By Library and Archives Canada | Monday, March 29, 2004
When the Hudson's Bay Company began trade with the First Nations, goods were bartered directly. Gradually, however, counters such as ivory discs, small wooden sticks and other objects were introduced to facilitate the transactions. About the middle of the 19th century, tokens with a stamped value replaced these counters. In northeastern Canada the tokens were generally valued in "made beaver." However, in the prairies and western Canada, where trading was not primarily in furs, the tokens had values based on the dollar. About 1871, the I.G. Baker & Company of St. Louis, Missouri, established a trading post in Alberta near the present location of Fort MacLeod. Supplies were hauled from the head of navigation at Fort Benton, Montana, approximately 240 miles to the south.
Other Baker trading posts were established at Calgary in 1875, at Lethbridge in 1885 and for a short time at Fort Walsh in Saskatchewan. The company issued a series of uniface brass tokens, stamped I.G. B & Co., in denominations of 25 cents, 50 cents, $1 and $5. In 1891, the Hudson's Bay Company bought out the Canadian operations of I.G. Baker & Company and over-punched all the Baker tokens in circulation. This was a relatively simple task. The 'I' was changed to an 'H' and the 'G' and '&' were blanked out leaving the legend H.B Co. The use of tokens as a substitute for cash was discontinued in 1928 by the order of the Governor of the Hudson's Bay Company. The piece illustrated is slightly larger than a Canadian silver dollar and forms part of the National Currency Collection, Bank of Canada.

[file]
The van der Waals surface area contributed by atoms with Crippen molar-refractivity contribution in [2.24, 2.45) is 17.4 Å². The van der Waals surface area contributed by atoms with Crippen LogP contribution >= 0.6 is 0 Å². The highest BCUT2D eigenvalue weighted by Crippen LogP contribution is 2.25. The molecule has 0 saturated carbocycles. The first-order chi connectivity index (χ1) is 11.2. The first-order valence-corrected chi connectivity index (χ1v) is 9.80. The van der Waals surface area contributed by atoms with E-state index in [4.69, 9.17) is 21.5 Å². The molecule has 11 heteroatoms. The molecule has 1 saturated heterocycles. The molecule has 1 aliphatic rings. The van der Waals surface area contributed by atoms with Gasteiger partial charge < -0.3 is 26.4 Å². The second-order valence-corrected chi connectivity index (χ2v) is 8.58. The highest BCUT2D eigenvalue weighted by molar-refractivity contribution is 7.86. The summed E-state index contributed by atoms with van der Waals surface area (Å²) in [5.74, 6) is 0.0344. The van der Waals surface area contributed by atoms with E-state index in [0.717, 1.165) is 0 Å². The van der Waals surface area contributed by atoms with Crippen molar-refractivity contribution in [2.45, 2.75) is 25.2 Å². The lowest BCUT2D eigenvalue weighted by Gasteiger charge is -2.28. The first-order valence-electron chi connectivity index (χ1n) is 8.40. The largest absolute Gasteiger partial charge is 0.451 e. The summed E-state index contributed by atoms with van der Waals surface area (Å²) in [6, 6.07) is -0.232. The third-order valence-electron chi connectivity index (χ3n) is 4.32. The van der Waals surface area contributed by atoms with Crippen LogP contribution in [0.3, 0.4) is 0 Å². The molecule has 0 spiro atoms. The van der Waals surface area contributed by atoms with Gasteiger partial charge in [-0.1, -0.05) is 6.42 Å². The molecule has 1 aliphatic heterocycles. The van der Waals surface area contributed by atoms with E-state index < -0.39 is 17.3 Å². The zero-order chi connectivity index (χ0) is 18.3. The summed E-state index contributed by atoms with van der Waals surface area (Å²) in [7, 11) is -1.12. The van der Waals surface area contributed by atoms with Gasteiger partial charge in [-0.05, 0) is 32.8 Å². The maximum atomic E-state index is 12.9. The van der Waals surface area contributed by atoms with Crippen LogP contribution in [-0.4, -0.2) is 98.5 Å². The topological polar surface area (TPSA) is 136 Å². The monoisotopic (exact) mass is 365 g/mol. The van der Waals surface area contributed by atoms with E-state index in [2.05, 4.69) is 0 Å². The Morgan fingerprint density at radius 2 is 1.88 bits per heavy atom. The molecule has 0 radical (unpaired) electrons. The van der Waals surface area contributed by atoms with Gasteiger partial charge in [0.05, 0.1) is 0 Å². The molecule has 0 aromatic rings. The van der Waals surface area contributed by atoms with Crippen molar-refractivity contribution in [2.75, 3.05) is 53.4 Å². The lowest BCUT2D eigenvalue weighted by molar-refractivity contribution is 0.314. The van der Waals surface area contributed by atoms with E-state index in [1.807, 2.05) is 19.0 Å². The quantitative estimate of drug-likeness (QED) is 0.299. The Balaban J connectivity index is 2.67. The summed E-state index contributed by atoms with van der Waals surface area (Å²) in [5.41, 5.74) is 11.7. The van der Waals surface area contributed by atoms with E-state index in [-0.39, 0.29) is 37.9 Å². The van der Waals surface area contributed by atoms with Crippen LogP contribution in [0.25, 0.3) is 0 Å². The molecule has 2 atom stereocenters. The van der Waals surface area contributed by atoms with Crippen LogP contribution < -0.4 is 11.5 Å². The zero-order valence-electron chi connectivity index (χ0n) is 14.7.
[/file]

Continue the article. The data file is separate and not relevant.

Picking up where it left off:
One-Dollar Counterstamped Trade Token - Hudson's Bay Company
This article represents a portion of the the article titled Currency Museum of the Bank of Canada
Source : Library and Archives Canada